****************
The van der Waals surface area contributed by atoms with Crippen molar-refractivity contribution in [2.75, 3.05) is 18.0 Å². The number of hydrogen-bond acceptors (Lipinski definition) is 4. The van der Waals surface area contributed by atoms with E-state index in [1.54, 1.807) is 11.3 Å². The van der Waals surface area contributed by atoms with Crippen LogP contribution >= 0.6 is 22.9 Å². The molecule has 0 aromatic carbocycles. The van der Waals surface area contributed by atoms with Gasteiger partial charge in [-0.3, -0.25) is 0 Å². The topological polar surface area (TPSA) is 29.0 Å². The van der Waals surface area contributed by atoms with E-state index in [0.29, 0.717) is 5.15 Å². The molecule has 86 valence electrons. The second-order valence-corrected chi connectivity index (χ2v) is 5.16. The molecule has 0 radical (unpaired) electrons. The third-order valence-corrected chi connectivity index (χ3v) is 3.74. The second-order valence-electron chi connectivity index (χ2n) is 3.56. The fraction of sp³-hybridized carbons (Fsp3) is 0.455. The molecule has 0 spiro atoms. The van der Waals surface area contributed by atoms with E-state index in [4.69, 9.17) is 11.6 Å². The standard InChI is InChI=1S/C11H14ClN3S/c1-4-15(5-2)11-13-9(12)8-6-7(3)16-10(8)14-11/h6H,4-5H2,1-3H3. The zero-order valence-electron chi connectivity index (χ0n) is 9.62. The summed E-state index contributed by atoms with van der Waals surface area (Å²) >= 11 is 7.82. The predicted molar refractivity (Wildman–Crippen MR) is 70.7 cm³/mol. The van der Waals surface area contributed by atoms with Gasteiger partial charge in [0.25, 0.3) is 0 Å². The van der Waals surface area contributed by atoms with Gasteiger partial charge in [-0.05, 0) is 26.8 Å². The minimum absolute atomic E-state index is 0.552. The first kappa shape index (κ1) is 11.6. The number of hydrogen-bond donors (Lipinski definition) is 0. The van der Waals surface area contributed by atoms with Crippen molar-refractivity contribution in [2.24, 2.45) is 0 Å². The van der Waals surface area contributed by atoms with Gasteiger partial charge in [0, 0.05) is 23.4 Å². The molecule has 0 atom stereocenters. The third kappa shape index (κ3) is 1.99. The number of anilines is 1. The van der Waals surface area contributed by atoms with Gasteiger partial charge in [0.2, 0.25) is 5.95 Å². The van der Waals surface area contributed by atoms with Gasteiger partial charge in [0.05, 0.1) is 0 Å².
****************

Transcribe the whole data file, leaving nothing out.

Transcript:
The van der Waals surface area contributed by atoms with Crippen molar-refractivity contribution in [2.75, 3.05) is 18.0 Å². The number of hydrogen-bond acceptors (Lipinski definition) is 4. The van der Waals surface area contributed by atoms with E-state index in [1.54, 1.807) is 11.3 Å². The van der Waals surface area contributed by atoms with Crippen LogP contribution >= 0.6 is 22.9 Å². The molecule has 0 aromatic carbocycles. The van der Waals surface area contributed by atoms with Gasteiger partial charge in [-0.3, -0.25) is 0 Å². The topological polar surface area (TPSA) is 29.0 Å². The van der Waals surface area contributed by atoms with E-state index in [0.29, 0.717) is 5.15 Å². The molecule has 86 valence electrons. The second-order valence-corrected chi connectivity index (χ2v) is 5.16. The molecule has 0 radical (unpaired) electrons. The third-order valence-corrected chi connectivity index (χ3v) is 3.74. The second-order valence-electron chi connectivity index (χ2n) is 3.56. The fraction of sp³-hybridized carbons (Fsp3) is 0.455. The molecule has 0 spiro atoms. The van der Waals surface area contributed by atoms with E-state index in [4.69, 9.17) is 11.6 Å². The standard InChI is InChI=1S/C11H14ClN3S/c1-4-15(5-2)11-13-9(12)8-6-7(3)16-10(8)14-11/h6H,4-5H2,1-3H3. The zero-order valence-electron chi connectivity index (χ0n) is 9.62. The summed E-state index contributed by atoms with van der Waals surface area (Å²) >= 11 is 7.82. The predicted molar refractivity (Wildman–Crippen MR) is 70.7 cm³/mol. The van der Waals surface area contributed by atoms with Gasteiger partial charge in [0.25, 0.3) is 0 Å². The van der Waals surface area contributed by atoms with Gasteiger partial charge in [-0.05, 0) is 26.8 Å². The minimum absolute atomic E-state index is 0.552. The first kappa shape index (κ1) is 11.6. The number of hydrogen-bond donors (Lipinski definition) is 0. The van der Waals surface area contributed by atoms with Crippen molar-refractivity contribution in [2.24, 2.45) is 0 Å². The van der Waals surface area contributed by atoms with Gasteiger partial charge in [0, 0.05) is 23.4 Å². The molecule has 0 atom stereocenters. The third kappa shape index (κ3) is 1.99. The number of anilines is 1. The van der Waals surface area contributed by atoms with Gasteiger partial charge in [0.2, 0.25) is 5.95 Å². The van der Waals surface area contributed by atoms with Gasteiger partial charge in [0.05, 0.1) is 0 Å².